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Penguin, show thyself: SKAction moveBy(x:y:duration:)

We want the slots to manage showing and hiding penguins themselves as needed, which means we need to give them some properties and methods of their own.

The two things a slot needs to know are "am I currently visible to be whacked by the player?" and "have I already been hit?" The former avoids players tapping on slots that are supposed to be invisible; the latter so that players can't whack a penguin more than once.

To track this data, put these two properties at the top of your WhackSlot class:

var isVisible = false
var isHit = false

Showing a penguin for the player to tap on will be handled by a new method called show(). This will make the character slide upwards so it becomes visible, then set isVisible to be true and isHit to be false. The movement is going to be created by a new SKAction, called moveBy(x:y:duration:).

This method will also decide whether the penguin is good or bad – i.e., whether the player should hit it or not. This will be done using a RandomInt() function that I bundled into Helper.swift for you to make random number generation easier: one-third of the time the penguin will be good; the rest of the time it will be bad.

To make it clear to the player which is which, we have two different pictures: penguinGood and penguinEvil. We can change the image inside our penguin sprite by changing its texture property. This takes a new class called SKTexture, which is to SKSpriteNode sort of what UIImage is to UIImageView – it holds image data, but isn't responsible for showing it.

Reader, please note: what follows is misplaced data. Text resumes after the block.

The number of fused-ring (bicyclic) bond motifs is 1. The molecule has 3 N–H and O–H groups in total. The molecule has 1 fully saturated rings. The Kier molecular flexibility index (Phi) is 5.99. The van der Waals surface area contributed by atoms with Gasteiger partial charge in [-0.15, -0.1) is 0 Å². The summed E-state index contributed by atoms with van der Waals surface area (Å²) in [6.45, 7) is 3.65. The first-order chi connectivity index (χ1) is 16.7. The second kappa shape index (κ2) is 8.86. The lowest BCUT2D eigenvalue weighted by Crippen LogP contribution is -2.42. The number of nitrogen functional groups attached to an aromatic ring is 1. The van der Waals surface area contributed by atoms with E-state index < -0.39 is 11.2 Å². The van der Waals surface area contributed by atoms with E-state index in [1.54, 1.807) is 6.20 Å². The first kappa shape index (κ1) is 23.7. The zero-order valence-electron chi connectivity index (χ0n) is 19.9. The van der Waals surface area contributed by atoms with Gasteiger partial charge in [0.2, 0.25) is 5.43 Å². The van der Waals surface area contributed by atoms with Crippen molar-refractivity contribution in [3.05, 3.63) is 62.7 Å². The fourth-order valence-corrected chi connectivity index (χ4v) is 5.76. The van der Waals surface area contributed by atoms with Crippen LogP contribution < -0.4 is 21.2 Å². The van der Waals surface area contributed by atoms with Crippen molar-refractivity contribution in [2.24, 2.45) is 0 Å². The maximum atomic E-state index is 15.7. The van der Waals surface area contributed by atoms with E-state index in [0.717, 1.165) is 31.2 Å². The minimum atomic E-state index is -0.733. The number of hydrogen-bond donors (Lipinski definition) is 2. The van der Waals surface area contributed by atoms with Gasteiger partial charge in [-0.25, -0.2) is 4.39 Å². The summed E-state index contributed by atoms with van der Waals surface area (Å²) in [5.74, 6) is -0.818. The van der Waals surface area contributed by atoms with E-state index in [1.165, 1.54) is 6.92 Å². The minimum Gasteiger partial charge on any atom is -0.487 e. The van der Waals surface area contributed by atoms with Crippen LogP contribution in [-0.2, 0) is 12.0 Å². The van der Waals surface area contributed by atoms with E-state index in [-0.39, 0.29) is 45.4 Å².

Changing the character node's texture like this is helpful because it means we don't need to keep adding and removing nodes. Instead, we can just change the texture to match what kind of penguin this is, then change the node name to match so we can do tap detection later on.

However, all the above should only happen if the slot isn't already visible, because it could cause havoc. So, the very first thing the method needs to do is check whether isVisible is true, and if so exit.

Enough talk; here's the show() method:

func show(hideTime: Double) {
    if isVisible { return }

    charNode.run(SKAction.moveBy(x: 0, y: 80, duration: 0.05))
    isVisible = true
    isHit = false

    if RandomInt(min: 0, max: 2) == 0 {
        charNode.texture = SKTexture(imageNamed: "penguinGood")
        charNode.name = "charFriend"
    } else {
        charNode.texture = SKTexture(imageNamed: "penguinEvil")
        charNode.name = "charEnemy"
    }